Dainty Bakehouse's black cloud macaroons.
As I posted last week
, I'd been feeling a little off-balance lately. The feeling of impending doom has now passed, thank Christ, probably in part down to all of the helpful comments from the xoJane community, letting me know that it's totally normal to feel like that sometimes. It was good to know that I wasn't alone.
I've really learned over my year of writing for xoJane (a year! A full year!) that speaking up when things aren't great can be a real form of help. I wrote here about the death of a friend I knew online
, and the reactions to the piece helped me realise that grieving the death of someone you've never actually met in real life is still a real, tangible grief. I wrote here about my illness
when I didn't want to talk about it to people I knew, and the comments made me feel "normal" again. Cheesy but true, guyz.
It's been a whole year since this!
Writing about problems here and entering into clever, funny debates about things that you wouldn't normally speak to people about in The Real World has definitely stopped my comfort eating as much, anyway. For me, feeling like shit and comfort eating go hand-in-crumb-covered hand. I'm sure at one time or another, we've all chased happiness to the bottom of a tub of Ben and Jerry's (I have, even when lactose intolerant, because that's how good Ben and Jerry's is) or thought that we'd cheer ourselves up by popping to the bakery and getting a macaroon or a cronut or whatever insane and delicious pastry creation is now in fashion.
When picturing the display in a bakery, you probably daydream of sugary sweet cupcakes with pastel icing, donuts glazed in every colour, gingerbread men with coloured piping as clothes. It's all very sweet and saccharine and lovely, if you like that sort of thing. But if that sort of thing makes your bum twitch and brings you out in hives, you're in luck, yo.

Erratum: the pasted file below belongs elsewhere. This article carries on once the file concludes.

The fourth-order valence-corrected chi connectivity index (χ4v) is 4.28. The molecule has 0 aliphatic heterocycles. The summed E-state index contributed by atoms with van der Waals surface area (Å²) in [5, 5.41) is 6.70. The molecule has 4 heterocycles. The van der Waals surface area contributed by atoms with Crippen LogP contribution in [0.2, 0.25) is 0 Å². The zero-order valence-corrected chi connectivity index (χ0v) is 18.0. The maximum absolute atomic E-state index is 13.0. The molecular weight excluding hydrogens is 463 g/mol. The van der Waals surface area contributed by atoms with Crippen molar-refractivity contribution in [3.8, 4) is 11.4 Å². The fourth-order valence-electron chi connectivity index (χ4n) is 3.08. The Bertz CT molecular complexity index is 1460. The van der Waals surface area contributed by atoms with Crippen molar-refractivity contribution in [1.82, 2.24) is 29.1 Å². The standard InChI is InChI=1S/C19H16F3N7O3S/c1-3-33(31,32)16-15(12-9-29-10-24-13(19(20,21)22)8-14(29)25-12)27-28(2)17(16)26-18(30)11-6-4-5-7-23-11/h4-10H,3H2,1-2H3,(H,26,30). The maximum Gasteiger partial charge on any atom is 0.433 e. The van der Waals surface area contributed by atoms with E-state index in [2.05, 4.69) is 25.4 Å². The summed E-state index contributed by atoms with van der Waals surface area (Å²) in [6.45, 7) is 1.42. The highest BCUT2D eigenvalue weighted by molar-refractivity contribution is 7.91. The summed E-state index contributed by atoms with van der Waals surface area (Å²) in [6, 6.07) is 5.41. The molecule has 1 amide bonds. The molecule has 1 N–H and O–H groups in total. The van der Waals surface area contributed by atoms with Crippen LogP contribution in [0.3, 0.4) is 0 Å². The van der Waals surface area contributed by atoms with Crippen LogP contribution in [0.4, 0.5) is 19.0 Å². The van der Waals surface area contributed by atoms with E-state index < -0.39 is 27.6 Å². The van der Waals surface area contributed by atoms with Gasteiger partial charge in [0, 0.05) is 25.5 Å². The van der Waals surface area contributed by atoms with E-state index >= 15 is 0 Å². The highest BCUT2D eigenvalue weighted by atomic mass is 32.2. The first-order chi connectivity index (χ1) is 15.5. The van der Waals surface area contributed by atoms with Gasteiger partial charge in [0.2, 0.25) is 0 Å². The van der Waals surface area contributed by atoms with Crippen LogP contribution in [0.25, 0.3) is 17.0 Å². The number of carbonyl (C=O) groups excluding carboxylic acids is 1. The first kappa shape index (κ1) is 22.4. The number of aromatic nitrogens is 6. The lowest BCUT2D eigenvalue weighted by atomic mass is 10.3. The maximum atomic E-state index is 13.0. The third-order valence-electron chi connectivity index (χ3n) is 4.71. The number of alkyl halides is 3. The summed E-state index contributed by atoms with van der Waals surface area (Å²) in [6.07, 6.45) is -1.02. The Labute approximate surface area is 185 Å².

Miss Insomnia Tulip's Psycho Swiss Roll. I kind of want to cut it up and then give msyelf the 'HO' portion.
A new pop-up cake shop project is launching over the summer in the UK (and spreading to the USA too
, you'll be pleased to know!), as the brainchild of PR agency Cakehead Loves. The charity project, launching on 2nd August in Brick Lane, will consist of pop-up shops that will only sell grey coloured cakes
to raise awareness of mental health issues by way of providing a platform for discussion.
The jarring cake designs are a million trillion billion times removed from what we're used to sinking our fangs into -- I've certainly never seen a grey cupcake with grey frosting before -- with the idea being “The grey-scale colour scheme of the cakes is in part to represent the hopeless grey feeling of depression...barely decorated cakes or cookies will communicate how depression can affect your ability to work, the grey & dull consistent colour scheme that all fun can disappear from life. This will be a cake shop like nothing else seen before, the grey sad looking but delicious tasting cakes powerfully demonstrating the effects of depression.”
What's not to love about Black Dog Macaroons?
The bakers are all baking for free and donating 100% of the proceeds to various mental health charities. Many of those taking part have stories of their own to share, like many of us do, and use baking as a form of therapy.
The designs are really awesome -- the grey fortune cookies with messages inside telling you to "Pull yourself together!" and the Psycho Swiss Roll are definitely going to get people talking about an issue which is often still thought of as taboo by many, despite the fact that one in four of us will at some point experience mental health issues. Anything that opens up a wider discussion and helps people be able to talk freely about issues that are so close to many of us is a good thing in my book. And, cake.
Tweeting celebrities photos of her boobs since 2008: @Natalie_KateM